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“How can anyone be born after having grown old?”John 3:1-10

Many people were surprised recently when N.T. Wright, an Anglican Bishop and distinguished New Testament scholar, publicly stated that “heaven” is not a place you go to after death.  When Jesus speaks about “heaven,” Wright said,  he is not talking about a heavenly realm beyond the clouds populated by angels playing harps.  The word “heaven” is used by Jesus as an alternative for the word “God” because that word was not meant to be uttered. Heaven is the presence of God.  Where God is present there is heaven whether in this life or the next.  Heaven is a reality beyond death but also a possibility on earth. As the Psalmist says God is present everywhere. (139:7)

So what does the  “kingdom of heaven” or the “kingdom of God” mean?   It refers not just to God’s presence, but also to God’s authority.  When we obey God, the kingdom of heaven is within us or among us, in the life of the Church and the world.  How we participate in God’s kingdom, how we obey God’s authority, was precisely the subject of the conversation between Jesus and the Pharisee Nicodemus which we read about this morning.   Nicodemus was not asking how he could get to heaven when he died, but how he could live now as a citizen of heaven on earth; that is, how could  he enter God’s kingdom.

Jesus tells him straight out that he had to be “born again,” (Authorised Version) or in other translations, “born from above.” Nicodemus was perplexed. What do you mean?   He thought he knew all there was to know about God’s kingdom for he kept the Law of Moses diligently.  He was also perplexed because he was old, and old people cannot change their ways, they cannot as it were enter into their mother’s womb and start life again.  Jesus, who we must remember, was about 30 years old,  is adamant.  Nicodemus, you just don’t get it!  You can’t see that God’s kingdom has come in what I am doing and saying because your mindset prevents you.  I am showing you the door through which you can  enter God’s kingdom but you are resisting because it requires a fundamental change of mind.  You are trapped in traditions that prevent you from seeing and entering.  Instead of the Law enabling you to understand God’s rule, it has become a stumbling block because you have turned the law into burdensome rules.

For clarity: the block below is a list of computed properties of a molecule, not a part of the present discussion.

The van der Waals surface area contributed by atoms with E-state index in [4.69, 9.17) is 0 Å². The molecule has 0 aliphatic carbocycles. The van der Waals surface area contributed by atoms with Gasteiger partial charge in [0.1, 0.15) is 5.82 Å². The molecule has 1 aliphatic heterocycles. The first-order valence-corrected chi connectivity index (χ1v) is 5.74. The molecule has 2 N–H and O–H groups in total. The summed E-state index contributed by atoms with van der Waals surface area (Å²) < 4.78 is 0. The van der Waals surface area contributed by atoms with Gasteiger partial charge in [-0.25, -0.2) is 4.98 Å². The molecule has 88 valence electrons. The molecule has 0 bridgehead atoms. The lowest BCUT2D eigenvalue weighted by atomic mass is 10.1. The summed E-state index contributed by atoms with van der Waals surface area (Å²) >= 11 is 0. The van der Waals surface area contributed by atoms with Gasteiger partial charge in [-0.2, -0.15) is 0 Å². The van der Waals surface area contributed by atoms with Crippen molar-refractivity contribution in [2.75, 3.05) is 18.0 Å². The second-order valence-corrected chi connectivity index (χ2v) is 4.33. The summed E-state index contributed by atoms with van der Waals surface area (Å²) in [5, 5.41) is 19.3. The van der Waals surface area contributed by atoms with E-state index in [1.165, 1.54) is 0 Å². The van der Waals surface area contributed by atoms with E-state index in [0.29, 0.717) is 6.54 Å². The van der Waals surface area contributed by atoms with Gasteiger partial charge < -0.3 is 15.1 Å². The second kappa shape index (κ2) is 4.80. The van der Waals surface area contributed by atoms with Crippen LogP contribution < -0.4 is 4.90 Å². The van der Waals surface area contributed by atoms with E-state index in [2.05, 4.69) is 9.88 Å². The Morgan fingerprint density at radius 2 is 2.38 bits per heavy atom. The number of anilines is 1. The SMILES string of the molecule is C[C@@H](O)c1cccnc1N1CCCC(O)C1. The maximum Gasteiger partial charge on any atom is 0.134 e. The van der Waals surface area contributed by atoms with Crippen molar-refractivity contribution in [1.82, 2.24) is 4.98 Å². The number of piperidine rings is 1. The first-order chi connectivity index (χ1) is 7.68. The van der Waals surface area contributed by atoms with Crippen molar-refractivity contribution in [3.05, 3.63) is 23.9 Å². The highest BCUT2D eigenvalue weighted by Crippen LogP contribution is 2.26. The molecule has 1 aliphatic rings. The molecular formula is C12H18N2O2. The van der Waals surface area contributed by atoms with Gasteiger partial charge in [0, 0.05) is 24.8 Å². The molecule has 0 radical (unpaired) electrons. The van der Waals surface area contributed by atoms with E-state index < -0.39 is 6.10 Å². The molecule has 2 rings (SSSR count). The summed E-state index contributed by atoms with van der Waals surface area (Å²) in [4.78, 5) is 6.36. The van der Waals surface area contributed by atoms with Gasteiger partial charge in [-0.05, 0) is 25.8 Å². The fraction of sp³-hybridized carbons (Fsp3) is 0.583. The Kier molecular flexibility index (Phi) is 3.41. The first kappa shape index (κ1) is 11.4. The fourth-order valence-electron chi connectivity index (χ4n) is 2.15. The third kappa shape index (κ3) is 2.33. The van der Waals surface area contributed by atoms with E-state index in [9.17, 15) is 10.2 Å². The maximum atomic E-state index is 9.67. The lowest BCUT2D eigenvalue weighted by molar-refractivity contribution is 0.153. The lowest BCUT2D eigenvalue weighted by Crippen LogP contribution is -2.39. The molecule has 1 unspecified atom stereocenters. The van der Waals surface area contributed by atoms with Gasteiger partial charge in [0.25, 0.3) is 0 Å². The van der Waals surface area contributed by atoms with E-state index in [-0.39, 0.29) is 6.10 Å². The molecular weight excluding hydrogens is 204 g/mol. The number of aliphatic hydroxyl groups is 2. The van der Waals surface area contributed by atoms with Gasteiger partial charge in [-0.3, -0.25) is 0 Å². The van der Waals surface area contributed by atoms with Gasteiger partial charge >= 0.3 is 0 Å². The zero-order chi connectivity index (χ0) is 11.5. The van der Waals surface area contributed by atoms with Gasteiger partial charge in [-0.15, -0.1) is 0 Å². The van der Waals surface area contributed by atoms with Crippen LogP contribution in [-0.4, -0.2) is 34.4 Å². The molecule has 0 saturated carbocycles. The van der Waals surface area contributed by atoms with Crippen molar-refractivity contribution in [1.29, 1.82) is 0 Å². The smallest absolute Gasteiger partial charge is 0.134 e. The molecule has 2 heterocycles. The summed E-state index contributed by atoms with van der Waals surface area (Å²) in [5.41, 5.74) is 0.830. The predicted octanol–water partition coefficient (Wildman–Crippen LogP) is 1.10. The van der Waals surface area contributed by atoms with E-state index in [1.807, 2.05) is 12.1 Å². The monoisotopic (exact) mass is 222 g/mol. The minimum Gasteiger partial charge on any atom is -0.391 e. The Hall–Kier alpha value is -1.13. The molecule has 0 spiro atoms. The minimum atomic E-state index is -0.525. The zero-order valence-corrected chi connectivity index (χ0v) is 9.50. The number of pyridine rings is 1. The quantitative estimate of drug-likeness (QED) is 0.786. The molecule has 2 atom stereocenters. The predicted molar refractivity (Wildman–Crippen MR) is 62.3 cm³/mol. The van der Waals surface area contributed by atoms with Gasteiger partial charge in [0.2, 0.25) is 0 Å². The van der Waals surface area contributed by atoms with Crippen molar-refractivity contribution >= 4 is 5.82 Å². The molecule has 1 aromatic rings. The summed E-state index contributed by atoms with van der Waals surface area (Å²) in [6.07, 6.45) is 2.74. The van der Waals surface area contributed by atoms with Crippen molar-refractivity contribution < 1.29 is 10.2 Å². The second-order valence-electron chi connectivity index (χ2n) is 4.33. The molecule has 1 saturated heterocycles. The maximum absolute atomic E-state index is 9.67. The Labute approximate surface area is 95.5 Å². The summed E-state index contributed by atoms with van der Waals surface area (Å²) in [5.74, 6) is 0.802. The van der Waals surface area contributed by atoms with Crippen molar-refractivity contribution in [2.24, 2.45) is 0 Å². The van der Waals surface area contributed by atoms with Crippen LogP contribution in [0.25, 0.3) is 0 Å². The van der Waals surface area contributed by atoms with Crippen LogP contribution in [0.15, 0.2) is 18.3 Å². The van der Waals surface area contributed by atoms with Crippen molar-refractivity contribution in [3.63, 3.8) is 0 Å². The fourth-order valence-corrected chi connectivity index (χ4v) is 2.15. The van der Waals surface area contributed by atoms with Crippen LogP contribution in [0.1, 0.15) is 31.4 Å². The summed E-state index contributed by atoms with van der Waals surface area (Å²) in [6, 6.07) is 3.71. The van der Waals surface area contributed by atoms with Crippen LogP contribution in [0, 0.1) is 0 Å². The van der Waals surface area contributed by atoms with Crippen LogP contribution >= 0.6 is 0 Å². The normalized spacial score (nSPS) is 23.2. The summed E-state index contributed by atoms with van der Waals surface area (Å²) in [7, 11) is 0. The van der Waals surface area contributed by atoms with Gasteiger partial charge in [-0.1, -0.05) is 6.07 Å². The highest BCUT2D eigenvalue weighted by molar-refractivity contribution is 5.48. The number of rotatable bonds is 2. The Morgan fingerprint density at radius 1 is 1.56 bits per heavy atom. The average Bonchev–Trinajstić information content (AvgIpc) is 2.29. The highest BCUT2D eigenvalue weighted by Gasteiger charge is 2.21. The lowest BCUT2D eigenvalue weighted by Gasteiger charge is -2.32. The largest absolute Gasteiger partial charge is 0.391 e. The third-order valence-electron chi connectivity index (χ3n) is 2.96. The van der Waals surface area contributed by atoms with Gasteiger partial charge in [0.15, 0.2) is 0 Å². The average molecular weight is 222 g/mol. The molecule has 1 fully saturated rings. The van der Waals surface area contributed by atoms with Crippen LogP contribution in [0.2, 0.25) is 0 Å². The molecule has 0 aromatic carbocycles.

This was the bone of contention in all Jesus’ dealings with the Pharisees.  It was not that they did not keep the commandments or were insincere in their beliefs, but  they had turned keeping the Law into a burdensome legalism which prevented them from seeing the whole point of the Law, love of God and neighbour, justice, mercy and compassion even on the sabbath. That is why Nicodemus had to start again.  “Truly I tell you, whoever does not receive the kingdom of God as a little child will never enter it.”  (Mark 10:15)  Think of it this way.  When children play together in a nursery school they don’t worry about the fact that some are white, others black, some from rich backgrounds and others poor, some foreigners and others local, some clever and others not.  They simply accept one another as play mates.  It is only when they grow up that they begin to be conditioned by social norms, cultural conventions and prejudices.  They lose their childlike capacity to be inclusive of others just as they lose their creative imagination.